Servicing modern diesels

Motoring
Servicing modern diesels
When carrying out services on modern vehicles, workshops can no longer afford to take shortcuts to save the client money.
It’s been proven a big mistake for workshop owners to act as the client’s accountant as well as his mechanic. Some costly law suits have occurred due to the suggestion of shortcuts, only to find that if a failure occurs, the owner could flatly deny any such agreement existed. 
Build-up of carbon in crankcase oil has been a problem for some time, but with common rail engines, usually turbocharged and fitted with EGR valves, carbon is building up in the inlet tract at an alarming rate in some engines.
 
EGR contamination differs from driver to driver and types of vehicles used. In our workshop we have removed the intake on engines at 30,000km and found very restricted manifolds although the EGR valve tests ok. 
Others can travel 80,000 – 100,000km with no problem at all. Faulty units which may cause problems other than operational reasons could be EGR Valve, thermostats, performance chips incorrectly tuned/fitted.
Slow running and short trips, with the resultant low temperature operation appear to aggravate the problem. Apparently the harder the engine is operated (within reason); the less likely carbon build-up will occur.
 
Any build up or residue (aggravated by on/off throttle operation) cause air/fuel ratios to be altered. EGR valves then become sluggish in operation and the excess carbon particles are deposited in the inlet manifold. The resultant accumulation causes airflow restriction (see image) which in turn increases carbon particle production with reduced performance and increased fuel usage, eventually triggering an engine fault code.
Fuel additives don’t always get a good rap but with on-off throttle operation as in traffic, short runs or off-road driving, more attention is required. Fuel additives such as Flashlube’s Common Rail Diesel Conditioner, as well as being a sulphur replacement to lubricate the extremely high pressure pump, are proving very successful in maintaining the intake manifold airways due to cleaner exhaust emissions through the EGR.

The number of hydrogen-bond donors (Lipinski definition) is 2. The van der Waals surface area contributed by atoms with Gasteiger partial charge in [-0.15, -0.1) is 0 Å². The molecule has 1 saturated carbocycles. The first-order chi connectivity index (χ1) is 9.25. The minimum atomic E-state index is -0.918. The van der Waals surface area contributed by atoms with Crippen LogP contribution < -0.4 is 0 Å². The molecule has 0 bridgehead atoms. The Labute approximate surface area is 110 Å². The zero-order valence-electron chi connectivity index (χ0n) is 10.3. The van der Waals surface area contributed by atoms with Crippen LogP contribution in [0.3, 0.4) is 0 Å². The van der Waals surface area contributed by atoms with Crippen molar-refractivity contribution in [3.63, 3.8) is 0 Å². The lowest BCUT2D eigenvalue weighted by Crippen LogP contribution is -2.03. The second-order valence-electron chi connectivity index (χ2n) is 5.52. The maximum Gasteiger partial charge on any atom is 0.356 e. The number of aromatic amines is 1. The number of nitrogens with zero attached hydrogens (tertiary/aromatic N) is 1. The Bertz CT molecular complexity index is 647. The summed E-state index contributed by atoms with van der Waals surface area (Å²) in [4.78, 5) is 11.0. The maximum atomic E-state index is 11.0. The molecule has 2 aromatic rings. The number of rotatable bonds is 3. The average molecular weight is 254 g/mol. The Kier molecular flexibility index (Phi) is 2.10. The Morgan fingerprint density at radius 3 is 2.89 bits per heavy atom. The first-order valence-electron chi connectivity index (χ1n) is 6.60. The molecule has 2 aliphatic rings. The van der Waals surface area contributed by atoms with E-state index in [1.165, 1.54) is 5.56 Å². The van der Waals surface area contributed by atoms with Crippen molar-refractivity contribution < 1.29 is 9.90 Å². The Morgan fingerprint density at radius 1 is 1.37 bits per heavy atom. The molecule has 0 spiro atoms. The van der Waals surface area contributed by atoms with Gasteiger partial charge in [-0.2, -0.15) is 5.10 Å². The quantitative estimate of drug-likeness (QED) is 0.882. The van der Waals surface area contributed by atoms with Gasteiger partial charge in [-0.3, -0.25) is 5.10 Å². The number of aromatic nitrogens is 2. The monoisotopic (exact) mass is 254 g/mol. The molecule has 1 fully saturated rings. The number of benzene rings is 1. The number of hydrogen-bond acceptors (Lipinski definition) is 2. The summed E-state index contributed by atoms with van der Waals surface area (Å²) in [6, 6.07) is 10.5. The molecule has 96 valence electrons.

Extensive tests indicate that regular use of additives will help keep the injector nozzles clean (which pulse up to 350,000 times an hour at 100km/h).  Once carbon has collected in the intake system a thorough check of the exhaust gas recirculating valve and a mechanical or acid cleaning of the inlet tract is the only remedy. A full clean out would possibly take six to eight hours 
It will be necessary to dismantle and remove the inlet tract, EGR valve, and manually clean the system. The best method would depend on the length of time taken for the build-up to occur and the engine operating temperature. Soaking in acid bath and/or manually chipping or sandblasting appear to be the preferred methods. Polishing the area may reduce the tendency for build-up to occur.
Contamination of crankcase oil is reappearing in more cases seemingly with the similar circumstances i.e. slow, cold driving and stop start operations, unless two or three trips of an hour of more are undertaken at least once a week, engine oils may need to be changed at 2–3,000km intervals to prevent serious (read costly) engine damage. Some engines are impossible to repair once the oil has become thick with carbon.
 
Some advice to offer to owners of late model diesel vehicles:
  • Due to heated fuel being returned to the tank, keep fuel tanks as full as possible (to minimise algae growth).
  • Fit an extra fuel filter for added protection.
  • Avoid short runs (if possible).
  • Run a “continuous use” fuel additive to lubricate the high pressure pump and to keep the injector spray pattern like new to reduce harmful emissions.
  • A good hard run at least twice a week (every week) is advisable.

 

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